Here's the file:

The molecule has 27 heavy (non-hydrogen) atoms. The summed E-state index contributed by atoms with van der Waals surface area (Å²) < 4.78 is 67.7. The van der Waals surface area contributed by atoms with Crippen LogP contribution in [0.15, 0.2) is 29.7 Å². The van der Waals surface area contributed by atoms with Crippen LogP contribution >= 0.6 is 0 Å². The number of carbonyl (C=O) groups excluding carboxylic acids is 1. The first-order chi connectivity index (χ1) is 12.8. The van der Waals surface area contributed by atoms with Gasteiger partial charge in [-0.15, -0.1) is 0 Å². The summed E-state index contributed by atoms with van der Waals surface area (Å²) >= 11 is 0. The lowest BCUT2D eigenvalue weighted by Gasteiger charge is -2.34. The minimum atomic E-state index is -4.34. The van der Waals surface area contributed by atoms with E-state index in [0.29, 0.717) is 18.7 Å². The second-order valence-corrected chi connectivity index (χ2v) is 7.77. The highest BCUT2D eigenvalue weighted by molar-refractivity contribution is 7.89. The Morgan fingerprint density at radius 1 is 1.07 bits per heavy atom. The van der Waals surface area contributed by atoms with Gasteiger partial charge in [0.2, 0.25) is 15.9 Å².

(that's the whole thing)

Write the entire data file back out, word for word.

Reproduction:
The molecule has 27 heavy (non-hydrogen) atoms. The summed E-state index contributed by atoms with van der Waals surface area (Å²) < 4.78 is 67.7. The van der Waals surface area contributed by atoms with Crippen LogP contribution in [0.15, 0.2) is 29.7 Å². The van der Waals surface area contributed by atoms with Crippen LogP contribution >= 0.6 is 0 Å². The number of carbonyl (C=O) groups excluding carboxylic acids is 1. The first-order chi connectivity index (χ1) is 12.8. The van der Waals surface area contributed by atoms with Gasteiger partial charge in [-0.15, -0.1) is 0 Å². The summed E-state index contributed by atoms with van der Waals surface area (Å²) >= 11 is 0. The lowest BCUT2D eigenvalue weighted by Gasteiger charge is -2.34. The minimum atomic E-state index is -4.34. The van der Waals surface area contributed by atoms with E-state index in [0.29, 0.717) is 18.7 Å². The second-order valence-corrected chi connectivity index (χ2v) is 7.77. The highest BCUT2D eigenvalue weighted by molar-refractivity contribution is 7.89. The Morgan fingerprint density at radius 1 is 1.07 bits per heavy atom. The van der Waals surface area contributed by atoms with Gasteiger partial charge in [0.2, 0.25) is 15.9 Å².